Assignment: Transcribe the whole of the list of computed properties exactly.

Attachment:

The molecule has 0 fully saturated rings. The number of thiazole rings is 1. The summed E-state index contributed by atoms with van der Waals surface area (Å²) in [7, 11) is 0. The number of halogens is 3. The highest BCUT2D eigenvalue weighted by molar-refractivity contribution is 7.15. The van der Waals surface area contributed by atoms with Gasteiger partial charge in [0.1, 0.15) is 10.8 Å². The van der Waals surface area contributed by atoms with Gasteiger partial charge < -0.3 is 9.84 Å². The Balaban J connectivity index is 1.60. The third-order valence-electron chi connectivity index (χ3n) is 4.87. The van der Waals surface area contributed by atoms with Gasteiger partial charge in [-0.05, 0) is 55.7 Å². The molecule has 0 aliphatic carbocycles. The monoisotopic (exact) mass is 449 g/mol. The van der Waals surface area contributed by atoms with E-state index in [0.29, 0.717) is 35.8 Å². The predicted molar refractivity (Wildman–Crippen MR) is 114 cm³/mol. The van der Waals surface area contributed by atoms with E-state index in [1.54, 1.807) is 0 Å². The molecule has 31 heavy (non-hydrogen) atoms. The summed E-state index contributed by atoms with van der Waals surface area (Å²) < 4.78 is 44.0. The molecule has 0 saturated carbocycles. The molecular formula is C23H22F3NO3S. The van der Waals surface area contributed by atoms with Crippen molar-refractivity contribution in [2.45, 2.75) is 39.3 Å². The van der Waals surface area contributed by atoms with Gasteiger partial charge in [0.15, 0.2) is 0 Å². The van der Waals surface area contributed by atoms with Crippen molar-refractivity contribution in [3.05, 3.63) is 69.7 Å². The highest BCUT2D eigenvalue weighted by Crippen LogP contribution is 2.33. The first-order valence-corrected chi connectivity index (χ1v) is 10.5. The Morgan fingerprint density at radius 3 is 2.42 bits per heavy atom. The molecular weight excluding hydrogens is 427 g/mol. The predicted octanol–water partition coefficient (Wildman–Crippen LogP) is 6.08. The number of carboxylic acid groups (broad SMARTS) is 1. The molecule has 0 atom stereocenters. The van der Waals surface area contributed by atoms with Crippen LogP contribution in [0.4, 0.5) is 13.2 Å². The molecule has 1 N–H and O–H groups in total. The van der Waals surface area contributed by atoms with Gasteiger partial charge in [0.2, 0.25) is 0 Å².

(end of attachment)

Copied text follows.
The molecule has 0 fully saturated rings. The number of thiazole rings is 1. The summed E-state index contributed by atoms with van der Waals surface area (Å²) in [7, 11) is 0. The number of halogens is 3. The highest BCUT2D eigenvalue weighted by molar-refractivity contribution is 7.15. The van der Waals surface area contributed by atoms with Gasteiger partial charge in [0.1, 0.15) is 10.8 Å². The van der Waals surface area contributed by atoms with Gasteiger partial charge < -0.3 is 9.84 Å². The Balaban J connectivity index is 1.60. The third-order valence-electron chi connectivity index (χ3n) is 4.87. The van der Waals surface area contributed by atoms with Gasteiger partial charge in [-0.05, 0) is 55.7 Å². The molecule has 0 aliphatic carbocycles. The monoisotopic (exact) mass is 449 g/mol. The van der Waals surface area contributed by atoms with E-state index in [0.29, 0.717) is 35.8 Å². The predicted molar refractivity (Wildman–Crippen MR) is 114 cm³/mol. The van der Waals surface area contributed by atoms with E-state index in [1.54, 1.807) is 0 Å². The molecule has 31 heavy (non-hydrogen) atoms. The summed E-state index contributed by atoms with van der Waals surface area (Å²) < 4.78 is 44.0. The molecule has 0 saturated carbocycles. The molecular formula is C23H22F3NO3S. The van der Waals surface area contributed by atoms with Crippen molar-refractivity contribution in [2.45, 2.75) is 39.3 Å². The van der Waals surface area contributed by atoms with Gasteiger partial charge in [0.15, 0.2) is 0 Å². The van der Waals surface area contributed by atoms with Crippen molar-refractivity contribution in [3.05, 3.63) is 69.7 Å². The highest BCUT2D eigenvalue weighted by Crippen LogP contribution is 2.33. The first-order valence-corrected chi connectivity index (χ1v) is 10.5. The Morgan fingerprint density at radius 3 is 2.42 bits per heavy atom. The molecular weight excluding hydrogens is 427 g/mol. The predicted octanol–water partition coefficient (Wildman–Crippen LogP) is 6.08. The number of carboxylic acid groups (broad SMARTS) is 1. The molecule has 0 atom stereocenters. The van der Waals surface area contributed by atoms with Crippen LogP contribution in [0.4, 0.5) is 13.2 Å². The molecule has 1 N–H and O–H groups in total. The van der Waals surface area contributed by atoms with Gasteiger partial charge in [0.2, 0.25) is 0 Å².